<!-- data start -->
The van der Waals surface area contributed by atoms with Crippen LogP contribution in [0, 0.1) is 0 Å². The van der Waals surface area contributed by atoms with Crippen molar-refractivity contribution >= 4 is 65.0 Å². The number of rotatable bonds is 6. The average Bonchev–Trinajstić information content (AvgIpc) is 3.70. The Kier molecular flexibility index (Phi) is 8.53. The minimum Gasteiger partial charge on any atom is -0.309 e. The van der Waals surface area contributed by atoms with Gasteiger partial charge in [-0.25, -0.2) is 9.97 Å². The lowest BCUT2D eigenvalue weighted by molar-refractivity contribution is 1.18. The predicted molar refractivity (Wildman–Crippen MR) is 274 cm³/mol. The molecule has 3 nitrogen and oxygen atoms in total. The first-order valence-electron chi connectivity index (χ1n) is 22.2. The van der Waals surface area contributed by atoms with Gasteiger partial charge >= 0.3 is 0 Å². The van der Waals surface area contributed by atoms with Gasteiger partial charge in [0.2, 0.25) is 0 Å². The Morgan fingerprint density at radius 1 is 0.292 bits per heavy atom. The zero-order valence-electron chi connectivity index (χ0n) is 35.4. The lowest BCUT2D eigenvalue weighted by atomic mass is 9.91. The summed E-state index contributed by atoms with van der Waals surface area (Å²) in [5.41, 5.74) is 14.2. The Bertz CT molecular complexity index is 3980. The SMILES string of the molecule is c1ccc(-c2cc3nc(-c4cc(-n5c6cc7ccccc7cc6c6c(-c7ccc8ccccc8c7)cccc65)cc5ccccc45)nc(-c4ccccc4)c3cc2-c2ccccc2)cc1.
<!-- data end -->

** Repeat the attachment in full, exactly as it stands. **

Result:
The van der Waals surface area contributed by atoms with Crippen LogP contribution in [0, 0.1) is 0 Å². The van der Waals surface area contributed by atoms with Crippen molar-refractivity contribution >= 4 is 65.0 Å². The number of rotatable bonds is 6. The average Bonchev–Trinajstić information content (AvgIpc) is 3.70. The Kier molecular flexibility index (Phi) is 8.53. The minimum Gasteiger partial charge on any atom is -0.309 e. The van der Waals surface area contributed by atoms with Gasteiger partial charge in [-0.25, -0.2) is 9.97 Å². The lowest BCUT2D eigenvalue weighted by molar-refractivity contribution is 1.18. The predicted molar refractivity (Wildman–Crippen MR) is 274 cm³/mol. The molecule has 3 nitrogen and oxygen atoms in total. The first-order valence-electron chi connectivity index (χ1n) is 22.2. The van der Waals surface area contributed by atoms with Gasteiger partial charge >= 0.3 is 0 Å². The van der Waals surface area contributed by atoms with Gasteiger partial charge in [0.2, 0.25) is 0 Å². The Morgan fingerprint density at radius 1 is 0.292 bits per heavy atom. The zero-order valence-electron chi connectivity index (χ0n) is 35.4. The lowest BCUT2D eigenvalue weighted by atomic mass is 9.91. The summed E-state index contributed by atoms with van der Waals surface area (Å²) in [5.41, 5.74) is 14.2. The Bertz CT molecular complexity index is 3980. The SMILES string of the molecule is c1ccc(-c2cc3nc(-c4cc(-n5c6cc7ccccc7cc6c6c(-c7ccc8ccccc8c7)cccc65)cc5ccccc45)nc(-c4ccccc4)c3cc2-c2ccccc2)cc1.